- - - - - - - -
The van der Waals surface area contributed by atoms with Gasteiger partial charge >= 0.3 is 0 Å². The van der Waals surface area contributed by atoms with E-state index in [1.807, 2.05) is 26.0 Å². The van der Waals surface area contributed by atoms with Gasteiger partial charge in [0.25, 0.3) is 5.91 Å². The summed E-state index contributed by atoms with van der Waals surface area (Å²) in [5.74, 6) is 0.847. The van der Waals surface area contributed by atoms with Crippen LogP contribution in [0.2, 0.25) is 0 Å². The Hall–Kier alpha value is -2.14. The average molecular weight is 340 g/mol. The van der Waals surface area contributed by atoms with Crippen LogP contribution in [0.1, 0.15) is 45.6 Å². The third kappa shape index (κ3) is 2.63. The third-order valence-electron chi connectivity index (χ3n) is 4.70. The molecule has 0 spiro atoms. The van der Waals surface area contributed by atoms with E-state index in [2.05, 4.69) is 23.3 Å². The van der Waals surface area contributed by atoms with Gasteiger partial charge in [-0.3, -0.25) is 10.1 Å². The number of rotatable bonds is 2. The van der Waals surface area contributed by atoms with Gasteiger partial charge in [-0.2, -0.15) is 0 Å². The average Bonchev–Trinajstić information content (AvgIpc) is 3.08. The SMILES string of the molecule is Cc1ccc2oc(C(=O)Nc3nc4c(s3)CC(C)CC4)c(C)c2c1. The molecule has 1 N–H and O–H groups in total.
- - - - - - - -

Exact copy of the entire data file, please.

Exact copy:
The van der Waals surface area contributed by atoms with Gasteiger partial charge >= 0.3 is 0 Å². The van der Waals surface area contributed by atoms with E-state index in [1.807, 2.05) is 26.0 Å². The van der Waals surface area contributed by atoms with Gasteiger partial charge in [0.25, 0.3) is 5.91 Å². The summed E-state index contributed by atoms with van der Waals surface area (Å²) in [5.74, 6) is 0.847. The van der Waals surface area contributed by atoms with Crippen LogP contribution in [0.2, 0.25) is 0 Å². The Hall–Kier alpha value is -2.14. The average molecular weight is 340 g/mol. The van der Waals surface area contributed by atoms with Crippen LogP contribution in [0.1, 0.15) is 45.6 Å². The third kappa shape index (κ3) is 2.63. The third-order valence-electron chi connectivity index (χ3n) is 4.70. The molecule has 0 spiro atoms. The van der Waals surface area contributed by atoms with E-state index in [2.05, 4.69) is 23.3 Å². The van der Waals surface area contributed by atoms with Gasteiger partial charge in [-0.3, -0.25) is 10.1 Å². The number of rotatable bonds is 2. The van der Waals surface area contributed by atoms with Gasteiger partial charge in [-0.2, -0.15) is 0 Å². The average Bonchev–Trinajstić information content (AvgIpc) is 3.08. The SMILES string of the molecule is Cc1ccc2oc(C(=O)Nc3nc4c(s3)CC(C)CC4)c(C)c2c1. The molecule has 1 N–H and O–H groups in total.